Co-founder Kranthi Elineni chose Shapr3D for its ability to help them model manufacturable parts with an extremely quick turnaround rate.
“For rapid prototyping Shapr3D is the app to go for, especially if it comes to 3D printing."
So what shouldn’t you print with a metal printer?
Don’t print your hardware. Screws, ball bearings, washers, springs -- you’re better off buying these pieces off the shelf and saving money and time. Stick to customized tooling for best use of metal printing.
How to power up your additive manufacturing process with direct modeling
Working with a direct modeling approach and a metal or composite material printer in-house, manufacturers can quickly accelerate the time it takes to model and print customize jigs, fixtures, end-of-arm tooling and housing - drastically reducing lead times and boosting automation processes.
In contrast with parametric modeling, a direct modeling approach removes geometric details from solid models, so there's no need to update relationships in sketches that simply require quick edits.
Shapr3D’s direct modeling environment is able to import and edit CAD models (including parametric models) on a mobile-first interface, providing a flexible modeling alternative for manufacturing design on the production floor.
A note on 3D printing materials
When choosing what material to print with, manufacturers should consider the end use-case. Printing metal parts is ideal in situations where weight savings are important.
“The printing process and material allows you to print parts with a certain infill, saving an enormous amount of weight while keeping the same physical properties. And at the end of the day, saving a ton of money in the process as well. In aerospace, for example, 1kg of weight is worth $4,500 per year.”
Composites come into play when strength and load-bearing capabilities make a big difference. Here, too, the end use case will help determine the choice of material.
If you go for the highest possible strength, you’ll go for carbon fiber. Carbon fiber reinforced prints are the strongest, with a strength comparable to regular aluminum. Kevlar is recommended for parts under constant impact that need additional wear resistance.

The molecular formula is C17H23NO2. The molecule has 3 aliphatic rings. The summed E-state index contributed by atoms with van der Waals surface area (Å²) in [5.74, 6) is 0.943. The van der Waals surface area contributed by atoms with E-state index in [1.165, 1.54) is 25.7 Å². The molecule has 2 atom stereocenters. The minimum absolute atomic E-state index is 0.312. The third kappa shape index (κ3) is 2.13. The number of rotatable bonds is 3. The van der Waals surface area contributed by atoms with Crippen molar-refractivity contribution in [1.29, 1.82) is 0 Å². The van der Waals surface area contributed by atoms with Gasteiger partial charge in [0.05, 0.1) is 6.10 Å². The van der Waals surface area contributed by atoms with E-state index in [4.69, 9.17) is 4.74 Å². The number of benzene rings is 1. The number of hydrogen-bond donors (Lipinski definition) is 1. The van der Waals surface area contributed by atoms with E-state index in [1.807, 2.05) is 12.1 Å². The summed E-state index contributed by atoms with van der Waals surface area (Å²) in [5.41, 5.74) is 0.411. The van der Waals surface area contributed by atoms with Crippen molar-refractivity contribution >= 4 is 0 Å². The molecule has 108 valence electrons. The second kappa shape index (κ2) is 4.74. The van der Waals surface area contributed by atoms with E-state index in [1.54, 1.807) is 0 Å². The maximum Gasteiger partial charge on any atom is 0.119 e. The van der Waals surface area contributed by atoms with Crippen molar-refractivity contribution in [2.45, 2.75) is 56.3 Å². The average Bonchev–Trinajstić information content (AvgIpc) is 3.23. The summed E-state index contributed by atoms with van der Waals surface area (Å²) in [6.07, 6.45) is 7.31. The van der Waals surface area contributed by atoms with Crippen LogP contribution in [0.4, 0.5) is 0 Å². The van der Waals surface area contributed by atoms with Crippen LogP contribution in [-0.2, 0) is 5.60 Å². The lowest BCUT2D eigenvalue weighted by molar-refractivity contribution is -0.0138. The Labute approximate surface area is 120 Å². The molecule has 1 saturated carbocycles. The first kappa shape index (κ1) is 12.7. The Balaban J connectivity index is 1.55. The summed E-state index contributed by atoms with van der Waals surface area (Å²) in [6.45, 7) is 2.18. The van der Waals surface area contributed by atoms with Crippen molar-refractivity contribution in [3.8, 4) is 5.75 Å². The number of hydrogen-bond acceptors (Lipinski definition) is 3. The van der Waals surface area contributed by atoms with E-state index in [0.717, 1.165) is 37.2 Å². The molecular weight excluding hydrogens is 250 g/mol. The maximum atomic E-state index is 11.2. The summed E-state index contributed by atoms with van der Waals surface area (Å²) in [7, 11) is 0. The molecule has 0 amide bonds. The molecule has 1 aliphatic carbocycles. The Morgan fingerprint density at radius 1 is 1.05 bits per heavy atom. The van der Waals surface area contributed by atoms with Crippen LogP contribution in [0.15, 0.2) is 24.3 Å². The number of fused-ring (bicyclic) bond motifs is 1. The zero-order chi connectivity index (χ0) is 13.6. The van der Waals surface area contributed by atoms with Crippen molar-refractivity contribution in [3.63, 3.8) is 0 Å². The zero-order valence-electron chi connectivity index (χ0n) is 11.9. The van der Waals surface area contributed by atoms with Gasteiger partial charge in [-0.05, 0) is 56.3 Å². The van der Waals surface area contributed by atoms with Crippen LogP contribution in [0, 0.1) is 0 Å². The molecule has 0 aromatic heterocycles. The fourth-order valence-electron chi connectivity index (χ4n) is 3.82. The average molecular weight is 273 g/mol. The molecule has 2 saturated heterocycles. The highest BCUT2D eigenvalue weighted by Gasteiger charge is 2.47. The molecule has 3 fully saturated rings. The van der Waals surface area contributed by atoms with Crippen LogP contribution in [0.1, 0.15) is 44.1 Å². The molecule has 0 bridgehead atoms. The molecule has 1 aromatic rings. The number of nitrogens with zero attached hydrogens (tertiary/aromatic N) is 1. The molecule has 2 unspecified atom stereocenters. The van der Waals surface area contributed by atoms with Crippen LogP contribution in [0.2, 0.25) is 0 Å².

For end use cases in between the two materials that don’t require ultimate strength or wear-resistance of these highest-performing materials, fiberglass is the most cost-effective option for Markforged’s printers. Finally, users can choose between Nylon materials that are flame-retardant or ESD safe, for use cases in aerospace and parts that come into contact with electricity.
Manufacturing metal housing with Markforged and Shapr3D
The combined flexibility and power of Shapr3D’s mobile-first direct modeling environment and Markforged’s cloud-based manufacturing platform changes the game on when, where and how you can model and print parts. For anyone working outside of the office - be it while traveling, on the factory floor, or from home for the day - you can easily design, edit, and print manufacture-grade models on your iPad.
In 2018, Stanley Black & Decker integrated the Markforged Metal X 3D printer into its production workflow, and reported between 34-48% savings in the process.
The team imported the original templated housing model parts and redesigned it quickly in Shapr3D, to recreate Black & Decker’s one-piece unified, strengthened part design, printable without additional supports.
As per the original redesign, the original multi-piece part was remodeled into one part
Optimized for sintering
Parts undergo thermal stress during sintering -- pulling themselves together and shrinking. Reduce stress concentration on the edges by adding fillets and designing gradual changes in thickness.
Modified overhangs to eliminate supports
Supports help to prevent overhang collapse during printing and sintering, but also lengthen print time and can be hard to remove. If you can, modify your model to remove the need for supports -- you can do this by chamfering small overhangs, or creating teardrop shaped holes.
Once designed, the part can easily be exported from Shapr3D, imported into Markforged’s cloud-based Eiger slicer software, and from there, you can send an encrypted model to a connected Markforged printer from anywhere in the world (or from anywhere in your production plant).
Curious what the redesign process looked like in more detail? Join us in a conversation and live Q&A with Markforged on October 21st as we discuss manufacturing use cases for direct modeling and 3D printing with metal and composites.